On the question of dahlias and aster getting powdery mildew, this is a concern for because I had mildew problems with my squash last year.

Todd Parr wrote:Bumblebees cover my comfrey plants.
This might be a stupid question, but can bumblebees (and other pollinators) get nutrients out of a non-seeding comfrey?

I will return to responding to everyone's advice after supper! Thanks.
 
Tracy Wandling
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The flowers in my yard that have gotten AMAZING attention from the bees are the Breadseed Poppies. They bloom in a variety of colors, from purest white to dark hot pink, mauve, and 'poppy' red. They also come in single petaled and huge pom-pom double petaled. They are my new most favorite flower. They required NO care - no watering at all. They are just growing everywhere. It's June, and they are still blooming, with new ones coming into bloom still. Each plant produces many flowers, and they are always covered with bees. These will definitely be planted in my vegetable garden next year to attract the bees.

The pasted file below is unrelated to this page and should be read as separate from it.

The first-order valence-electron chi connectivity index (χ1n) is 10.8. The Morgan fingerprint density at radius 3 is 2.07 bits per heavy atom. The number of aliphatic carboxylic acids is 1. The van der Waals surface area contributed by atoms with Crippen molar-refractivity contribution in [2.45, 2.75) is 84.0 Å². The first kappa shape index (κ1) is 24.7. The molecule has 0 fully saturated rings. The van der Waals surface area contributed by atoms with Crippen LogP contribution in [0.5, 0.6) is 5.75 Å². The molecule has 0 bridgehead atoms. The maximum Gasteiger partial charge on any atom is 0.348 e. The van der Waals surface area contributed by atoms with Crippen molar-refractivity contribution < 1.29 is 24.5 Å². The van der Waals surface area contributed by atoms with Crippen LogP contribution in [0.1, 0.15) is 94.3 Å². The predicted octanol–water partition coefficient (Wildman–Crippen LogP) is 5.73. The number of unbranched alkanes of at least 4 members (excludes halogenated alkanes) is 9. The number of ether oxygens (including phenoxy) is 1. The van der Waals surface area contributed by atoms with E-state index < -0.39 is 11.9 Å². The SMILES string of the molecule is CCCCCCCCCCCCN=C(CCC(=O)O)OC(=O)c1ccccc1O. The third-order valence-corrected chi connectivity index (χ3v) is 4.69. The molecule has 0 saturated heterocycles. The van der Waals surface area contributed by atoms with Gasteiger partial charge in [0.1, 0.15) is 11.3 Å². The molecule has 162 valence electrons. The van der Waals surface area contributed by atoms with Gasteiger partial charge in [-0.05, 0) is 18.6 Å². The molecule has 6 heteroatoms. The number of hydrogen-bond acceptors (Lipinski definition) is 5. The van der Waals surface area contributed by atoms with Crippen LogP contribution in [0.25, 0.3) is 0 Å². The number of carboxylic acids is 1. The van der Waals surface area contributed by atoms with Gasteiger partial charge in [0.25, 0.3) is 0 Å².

So, if you can get your hands on some seeds, these are the most amazing flowers I've ever grown. Mine grow anywhere from 2 feet to 4 feet tall, so they are best at the back, or in the center of, a planting. The foliage is a light blueish green, and the pods of the single petaled flowers are bigger than the double, but all are good sized. Oh! And the deer don't seem to be interested in eating them, so that's a bonus.

Here are some photos.
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After the rain
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Red, pink, white
BreadseedPoppy-bees-1.jpg
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Breadseed poppy with bees
 
Vera Stewart
Posts: 227
Location: 7b at 1050 feet, precipitation average 13 inches, irrigated, Okanagan Valley
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Neil Layton wrote:I don't want to go into too much specific detail because I don't know what species are liable to become opportunistic in your area, and only generalities about Nearctic Bombini, but here are a few general points to think about.